because he is "so committed to representing community needs,
including those of the students." -
The Council further authorized SHA "to release position
statements in regard to candidates running for City Council from
all wards."
teach-in on China Sunday night must obtain permission from
their housemothers, the Office of Student Affairs said yesterday.
Permission to stay out until 2:30 a.m. will be granted only
through action of the housemothers, the OSA emphasized.
* *
SEN. PHILIP HART WILL ADDRESS a rally on "Dissent and
the Draft" this afternoon at 3:15 p.m. in Aud. A. The rally is
sponsored by the student legal defense committee. Hart, along
with Regent Irene Murphy and Prof. Ross Wilhelm of the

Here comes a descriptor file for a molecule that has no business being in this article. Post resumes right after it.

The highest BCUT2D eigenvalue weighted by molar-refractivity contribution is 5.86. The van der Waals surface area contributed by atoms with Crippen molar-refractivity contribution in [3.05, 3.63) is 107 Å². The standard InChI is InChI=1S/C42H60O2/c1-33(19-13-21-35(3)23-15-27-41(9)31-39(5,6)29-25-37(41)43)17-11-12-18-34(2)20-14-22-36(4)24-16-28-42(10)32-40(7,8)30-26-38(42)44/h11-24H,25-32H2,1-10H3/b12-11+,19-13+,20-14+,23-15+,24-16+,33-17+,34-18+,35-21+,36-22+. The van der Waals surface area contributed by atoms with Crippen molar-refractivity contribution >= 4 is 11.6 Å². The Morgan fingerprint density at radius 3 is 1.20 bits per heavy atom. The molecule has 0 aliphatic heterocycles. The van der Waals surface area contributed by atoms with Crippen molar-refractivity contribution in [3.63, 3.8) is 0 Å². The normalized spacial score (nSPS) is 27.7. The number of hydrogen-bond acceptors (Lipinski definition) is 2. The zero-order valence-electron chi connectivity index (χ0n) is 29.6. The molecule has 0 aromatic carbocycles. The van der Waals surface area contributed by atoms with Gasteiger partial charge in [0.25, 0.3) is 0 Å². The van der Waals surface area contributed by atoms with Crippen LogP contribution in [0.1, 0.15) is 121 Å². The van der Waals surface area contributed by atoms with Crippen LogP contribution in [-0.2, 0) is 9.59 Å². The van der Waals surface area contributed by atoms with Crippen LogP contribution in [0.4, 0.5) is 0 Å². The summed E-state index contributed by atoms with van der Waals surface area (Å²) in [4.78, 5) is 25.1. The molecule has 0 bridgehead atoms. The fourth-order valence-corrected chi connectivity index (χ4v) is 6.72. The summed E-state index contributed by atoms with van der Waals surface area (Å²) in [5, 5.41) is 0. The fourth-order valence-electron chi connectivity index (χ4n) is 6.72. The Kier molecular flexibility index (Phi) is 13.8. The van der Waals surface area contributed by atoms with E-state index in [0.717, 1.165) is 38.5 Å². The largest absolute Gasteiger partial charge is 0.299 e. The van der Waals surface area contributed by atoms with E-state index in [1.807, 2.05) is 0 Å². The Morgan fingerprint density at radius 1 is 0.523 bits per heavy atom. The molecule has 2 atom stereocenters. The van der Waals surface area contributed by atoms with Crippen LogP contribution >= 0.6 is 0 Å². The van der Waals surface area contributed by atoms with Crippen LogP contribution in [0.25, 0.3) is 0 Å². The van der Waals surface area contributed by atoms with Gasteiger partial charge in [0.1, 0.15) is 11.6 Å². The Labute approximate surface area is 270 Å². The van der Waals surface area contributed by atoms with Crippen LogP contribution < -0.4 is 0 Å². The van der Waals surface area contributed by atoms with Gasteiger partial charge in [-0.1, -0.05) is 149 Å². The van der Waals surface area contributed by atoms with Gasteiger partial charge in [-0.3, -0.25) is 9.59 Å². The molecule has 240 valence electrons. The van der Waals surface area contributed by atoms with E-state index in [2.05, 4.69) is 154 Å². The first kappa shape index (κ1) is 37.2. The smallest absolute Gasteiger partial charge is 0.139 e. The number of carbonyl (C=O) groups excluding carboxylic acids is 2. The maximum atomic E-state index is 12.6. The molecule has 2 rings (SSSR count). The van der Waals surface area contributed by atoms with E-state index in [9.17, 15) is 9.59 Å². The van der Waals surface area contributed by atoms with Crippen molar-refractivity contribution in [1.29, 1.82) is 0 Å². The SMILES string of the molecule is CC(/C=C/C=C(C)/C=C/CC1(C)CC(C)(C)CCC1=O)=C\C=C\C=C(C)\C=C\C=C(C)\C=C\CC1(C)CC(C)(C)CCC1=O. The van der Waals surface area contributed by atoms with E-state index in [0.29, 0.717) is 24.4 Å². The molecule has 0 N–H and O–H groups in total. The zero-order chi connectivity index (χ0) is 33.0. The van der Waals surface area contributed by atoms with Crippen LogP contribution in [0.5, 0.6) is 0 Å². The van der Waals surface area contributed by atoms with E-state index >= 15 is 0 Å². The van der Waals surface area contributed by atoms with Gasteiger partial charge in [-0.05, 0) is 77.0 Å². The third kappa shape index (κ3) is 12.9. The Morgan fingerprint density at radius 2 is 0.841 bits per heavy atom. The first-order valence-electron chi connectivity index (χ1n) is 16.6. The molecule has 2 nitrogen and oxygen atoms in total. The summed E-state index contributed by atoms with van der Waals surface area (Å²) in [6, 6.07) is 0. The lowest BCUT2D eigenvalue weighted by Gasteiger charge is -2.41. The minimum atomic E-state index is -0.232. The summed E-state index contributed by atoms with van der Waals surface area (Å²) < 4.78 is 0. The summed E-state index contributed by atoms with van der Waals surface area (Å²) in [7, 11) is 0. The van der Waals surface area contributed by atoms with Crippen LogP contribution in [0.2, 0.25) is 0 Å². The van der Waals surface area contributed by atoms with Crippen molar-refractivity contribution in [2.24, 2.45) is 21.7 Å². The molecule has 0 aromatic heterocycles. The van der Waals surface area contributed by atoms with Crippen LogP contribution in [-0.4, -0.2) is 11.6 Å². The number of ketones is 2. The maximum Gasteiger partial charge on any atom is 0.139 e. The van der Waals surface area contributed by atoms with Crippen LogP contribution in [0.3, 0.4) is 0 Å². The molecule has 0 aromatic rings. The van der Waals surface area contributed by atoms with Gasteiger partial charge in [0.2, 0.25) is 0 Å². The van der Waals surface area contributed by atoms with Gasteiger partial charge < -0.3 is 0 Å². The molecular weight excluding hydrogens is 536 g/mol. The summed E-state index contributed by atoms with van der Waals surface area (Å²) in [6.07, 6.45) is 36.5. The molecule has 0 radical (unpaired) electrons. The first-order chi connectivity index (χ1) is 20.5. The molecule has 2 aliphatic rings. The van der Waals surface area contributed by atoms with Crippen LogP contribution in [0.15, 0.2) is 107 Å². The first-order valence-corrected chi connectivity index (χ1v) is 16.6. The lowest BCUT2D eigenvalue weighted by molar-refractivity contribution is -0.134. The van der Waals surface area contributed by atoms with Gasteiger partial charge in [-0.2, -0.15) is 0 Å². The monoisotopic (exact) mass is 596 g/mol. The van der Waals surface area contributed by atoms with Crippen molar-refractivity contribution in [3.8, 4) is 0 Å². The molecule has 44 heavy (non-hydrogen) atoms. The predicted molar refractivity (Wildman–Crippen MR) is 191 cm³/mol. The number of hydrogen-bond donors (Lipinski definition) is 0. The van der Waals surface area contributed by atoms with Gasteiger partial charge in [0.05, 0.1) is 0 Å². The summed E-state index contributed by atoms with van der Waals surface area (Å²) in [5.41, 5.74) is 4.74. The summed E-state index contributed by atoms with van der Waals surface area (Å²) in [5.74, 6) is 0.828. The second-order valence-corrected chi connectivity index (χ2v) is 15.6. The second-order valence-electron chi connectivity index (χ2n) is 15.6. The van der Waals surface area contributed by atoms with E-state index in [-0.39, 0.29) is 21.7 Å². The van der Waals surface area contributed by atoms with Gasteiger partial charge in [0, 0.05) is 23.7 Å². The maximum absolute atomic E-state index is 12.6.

business school ' will discuss the Selective Service reclassifi-
cation of ten University students who were arrested at a local
draft board sit-in last October as well as the validity of current
draft policies.
cosponsors for a University chapter of the W.E.B. DuBois Club,
recently placed on the "subversive" list by the Justice Depart-
ment.."We have acted in response to a local and immediate con-
cern, but we also recognize that there may be more effective
ways of responding to the national and long-range issues raised
by the Attorney General's powers under the Subversive Activities
Control Act of 1950, and we would welcome the initiative and
energies of other faculty members in meeting this larger problem,"
the faculty group stated.
The group affilmed that it is "our responsibility as educators
to encourage and assist students freely to associate for the free
investigation of political and social ideas, whether or not we
agree with their opinions."

Appeals Unit
Orders Bail
Court Action Ends
2-Day Student Vigil
Three Michigan State University
students and one non-student are